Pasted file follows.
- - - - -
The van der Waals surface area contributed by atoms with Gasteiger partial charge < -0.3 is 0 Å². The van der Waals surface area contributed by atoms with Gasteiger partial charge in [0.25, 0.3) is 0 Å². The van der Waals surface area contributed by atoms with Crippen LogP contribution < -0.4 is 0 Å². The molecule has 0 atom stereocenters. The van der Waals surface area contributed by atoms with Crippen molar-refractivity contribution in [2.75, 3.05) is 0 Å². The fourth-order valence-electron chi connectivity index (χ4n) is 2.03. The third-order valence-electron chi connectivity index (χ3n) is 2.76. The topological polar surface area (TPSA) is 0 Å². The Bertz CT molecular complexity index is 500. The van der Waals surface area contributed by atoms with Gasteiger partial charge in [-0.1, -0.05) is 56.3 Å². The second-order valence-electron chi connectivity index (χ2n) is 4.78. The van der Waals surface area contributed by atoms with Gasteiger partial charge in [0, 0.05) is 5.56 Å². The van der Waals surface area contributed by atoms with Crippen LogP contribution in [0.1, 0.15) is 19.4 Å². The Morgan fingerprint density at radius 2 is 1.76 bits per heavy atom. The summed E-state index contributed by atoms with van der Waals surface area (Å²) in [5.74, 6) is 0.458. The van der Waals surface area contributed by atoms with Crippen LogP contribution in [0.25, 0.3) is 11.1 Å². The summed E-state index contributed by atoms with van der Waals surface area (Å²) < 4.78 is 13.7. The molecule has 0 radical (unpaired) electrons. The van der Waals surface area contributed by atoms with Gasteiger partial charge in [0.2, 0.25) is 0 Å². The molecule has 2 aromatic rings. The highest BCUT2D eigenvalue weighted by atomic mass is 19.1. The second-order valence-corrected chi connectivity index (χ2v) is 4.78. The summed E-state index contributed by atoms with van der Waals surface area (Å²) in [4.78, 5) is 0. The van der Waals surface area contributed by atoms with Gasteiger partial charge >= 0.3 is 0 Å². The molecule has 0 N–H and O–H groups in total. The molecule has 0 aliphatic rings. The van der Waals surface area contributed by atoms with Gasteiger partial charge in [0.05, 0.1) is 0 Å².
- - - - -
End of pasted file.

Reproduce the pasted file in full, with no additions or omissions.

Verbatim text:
The van der Waals surface area contributed by atoms with Gasteiger partial charge < -0.3 is 0 Å². The van der Waals surface area contributed by atoms with Gasteiger partial charge in [0.25, 0.3) is 0 Å². The van der Waals surface area contributed by atoms with Crippen LogP contribution < -0.4 is 0 Å². The molecule has 0 atom stereocenters. The van der Waals surface area contributed by atoms with Crippen molar-refractivity contribution in [2.75, 3.05) is 0 Å². The fourth-order valence-electron chi connectivity index (χ4n) is 2.03. The third-order valence-electron chi connectivity index (χ3n) is 2.76. The topological polar surface area (TPSA) is 0 Å². The Bertz CT molecular complexity index is 500. The van der Waals surface area contributed by atoms with Gasteiger partial charge in [-0.1, -0.05) is 56.3 Å². The second-order valence-electron chi connectivity index (χ2n) is 4.78. The van der Waals surface area contributed by atoms with Gasteiger partial charge in [0, 0.05) is 5.56 Å². The van der Waals surface area contributed by atoms with Crippen LogP contribution in [0.1, 0.15) is 19.4 Å². The Morgan fingerprint density at radius 2 is 1.76 bits per heavy atom. The summed E-state index contributed by atoms with van der Waals surface area (Å²) in [5.74, 6) is 0.458. The van der Waals surface area contributed by atoms with Crippen LogP contribution in [0.25, 0.3) is 11.1 Å². The summed E-state index contributed by atoms with van der Waals surface area (Å²) < 4.78 is 13.7. The molecule has 0 radical (unpaired) electrons. The van der Waals surface area contributed by atoms with Gasteiger partial charge in [0.2, 0.25) is 0 Å². The molecule has 2 aromatic rings. The highest BCUT2D eigenvalue weighted by atomic mass is 19.1. The second-order valence-corrected chi connectivity index (χ2v) is 4.78. The summed E-state index contributed by atoms with van der Waals surface area (Å²) in [4.78, 5) is 0. The van der Waals surface area contributed by atoms with Gasteiger partial charge >= 0.3 is 0 Å². The molecule has 0 N–H and O–H groups in total. The molecule has 0 aliphatic rings. The van der Waals surface area contributed by atoms with Gasteiger partial charge in [0.05, 0.1) is 0 Å².